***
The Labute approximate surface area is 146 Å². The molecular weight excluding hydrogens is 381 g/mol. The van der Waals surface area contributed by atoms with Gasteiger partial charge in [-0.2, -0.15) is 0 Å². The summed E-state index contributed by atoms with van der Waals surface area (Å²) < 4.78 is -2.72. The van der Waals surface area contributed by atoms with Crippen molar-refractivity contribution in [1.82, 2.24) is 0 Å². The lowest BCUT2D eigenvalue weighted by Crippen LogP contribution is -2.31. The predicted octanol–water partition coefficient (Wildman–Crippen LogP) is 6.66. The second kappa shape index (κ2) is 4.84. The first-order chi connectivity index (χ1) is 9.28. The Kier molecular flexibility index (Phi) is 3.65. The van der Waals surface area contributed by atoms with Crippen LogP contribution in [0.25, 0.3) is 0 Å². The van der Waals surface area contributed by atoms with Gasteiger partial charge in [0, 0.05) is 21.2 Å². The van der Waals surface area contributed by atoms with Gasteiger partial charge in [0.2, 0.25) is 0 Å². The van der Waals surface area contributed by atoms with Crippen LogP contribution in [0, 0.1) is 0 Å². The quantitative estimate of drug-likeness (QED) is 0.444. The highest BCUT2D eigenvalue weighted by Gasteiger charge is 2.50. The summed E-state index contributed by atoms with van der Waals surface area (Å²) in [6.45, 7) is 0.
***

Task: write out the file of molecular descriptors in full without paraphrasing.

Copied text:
The Labute approximate surface area is 146 Å². The molecular weight excluding hydrogens is 381 g/mol. The van der Waals surface area contributed by atoms with Gasteiger partial charge in [-0.2, -0.15) is 0 Å². The summed E-state index contributed by atoms with van der Waals surface area (Å²) < 4.78 is -2.72. The van der Waals surface area contributed by atoms with Crippen molar-refractivity contribution in [1.82, 2.24) is 0 Å². The lowest BCUT2D eigenvalue weighted by Crippen LogP contribution is -2.31. The predicted octanol–water partition coefficient (Wildman–Crippen LogP) is 6.66. The second kappa shape index (κ2) is 4.84. The first-order chi connectivity index (χ1) is 9.28. The Kier molecular flexibility index (Phi) is 3.65. The van der Waals surface area contributed by atoms with Crippen LogP contribution in [0.25, 0.3) is 0 Å². The van der Waals surface area contributed by atoms with Gasteiger partial charge in [0, 0.05) is 21.2 Å². The van der Waals surface area contributed by atoms with Gasteiger partial charge in [0.2, 0.25) is 0 Å². The van der Waals surface area contributed by atoms with Crippen LogP contribution in [0, 0.1) is 0 Å². The quantitative estimate of drug-likeness (QED) is 0.444. The highest BCUT2D eigenvalue weighted by Gasteiger charge is 2.50. The summed E-state index contributed by atoms with van der Waals surface area (Å²) in [6.45, 7) is 0.